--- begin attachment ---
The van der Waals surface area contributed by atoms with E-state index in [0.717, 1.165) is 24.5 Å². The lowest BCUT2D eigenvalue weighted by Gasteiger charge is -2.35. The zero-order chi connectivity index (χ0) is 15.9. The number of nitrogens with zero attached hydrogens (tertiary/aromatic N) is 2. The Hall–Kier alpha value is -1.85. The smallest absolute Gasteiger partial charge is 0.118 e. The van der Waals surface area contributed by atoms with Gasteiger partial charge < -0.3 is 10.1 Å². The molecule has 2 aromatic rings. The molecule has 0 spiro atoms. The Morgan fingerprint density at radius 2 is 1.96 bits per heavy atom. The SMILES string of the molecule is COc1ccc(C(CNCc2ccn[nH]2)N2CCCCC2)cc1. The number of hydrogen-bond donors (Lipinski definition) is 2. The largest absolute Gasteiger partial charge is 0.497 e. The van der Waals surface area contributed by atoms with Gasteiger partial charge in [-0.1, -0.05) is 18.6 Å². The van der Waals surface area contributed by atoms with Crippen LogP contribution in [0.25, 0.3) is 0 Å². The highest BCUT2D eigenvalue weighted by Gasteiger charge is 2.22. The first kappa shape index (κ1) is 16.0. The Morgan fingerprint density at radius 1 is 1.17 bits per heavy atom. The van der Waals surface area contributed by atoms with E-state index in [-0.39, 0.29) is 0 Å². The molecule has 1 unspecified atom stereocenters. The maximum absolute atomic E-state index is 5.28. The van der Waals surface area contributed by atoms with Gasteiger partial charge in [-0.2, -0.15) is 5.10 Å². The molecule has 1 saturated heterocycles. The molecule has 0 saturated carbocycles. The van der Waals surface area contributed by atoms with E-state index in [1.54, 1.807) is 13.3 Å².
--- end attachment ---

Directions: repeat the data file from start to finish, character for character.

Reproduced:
The van der Waals surface area contributed by atoms with E-state index in [0.717, 1.165) is 24.5 Å². The lowest BCUT2D eigenvalue weighted by Gasteiger charge is -2.35. The zero-order chi connectivity index (χ0) is 15.9. The number of nitrogens with zero attached hydrogens (tertiary/aromatic N) is 2. The Hall–Kier alpha value is -1.85. The smallest absolute Gasteiger partial charge is 0.118 e. The van der Waals surface area contributed by atoms with Gasteiger partial charge < -0.3 is 10.1 Å². The molecule has 2 aromatic rings. The molecule has 0 spiro atoms. The Morgan fingerprint density at radius 2 is 1.96 bits per heavy atom. The SMILES string of the molecule is COc1ccc(C(CNCc2ccn[nH]2)N2CCCCC2)cc1. The number of hydrogen-bond donors (Lipinski definition) is 2. The largest absolute Gasteiger partial charge is 0.497 e. The van der Waals surface area contributed by atoms with Gasteiger partial charge in [-0.1, -0.05) is 18.6 Å². The van der Waals surface area contributed by atoms with Crippen LogP contribution in [0.25, 0.3) is 0 Å². The highest BCUT2D eigenvalue weighted by Gasteiger charge is 2.22. The first kappa shape index (κ1) is 16.0. The Morgan fingerprint density at radius 1 is 1.17 bits per heavy atom. The van der Waals surface area contributed by atoms with E-state index in [-0.39, 0.29) is 0 Å². The molecule has 1 unspecified atom stereocenters. The maximum absolute atomic E-state index is 5.28. The van der Waals surface area contributed by atoms with Gasteiger partial charge in [-0.2, -0.15) is 5.10 Å². The molecule has 1 saturated heterocycles. The molecule has 0 saturated carbocycles. The van der Waals surface area contributed by atoms with E-state index in [1.54, 1.807) is 13.3 Å².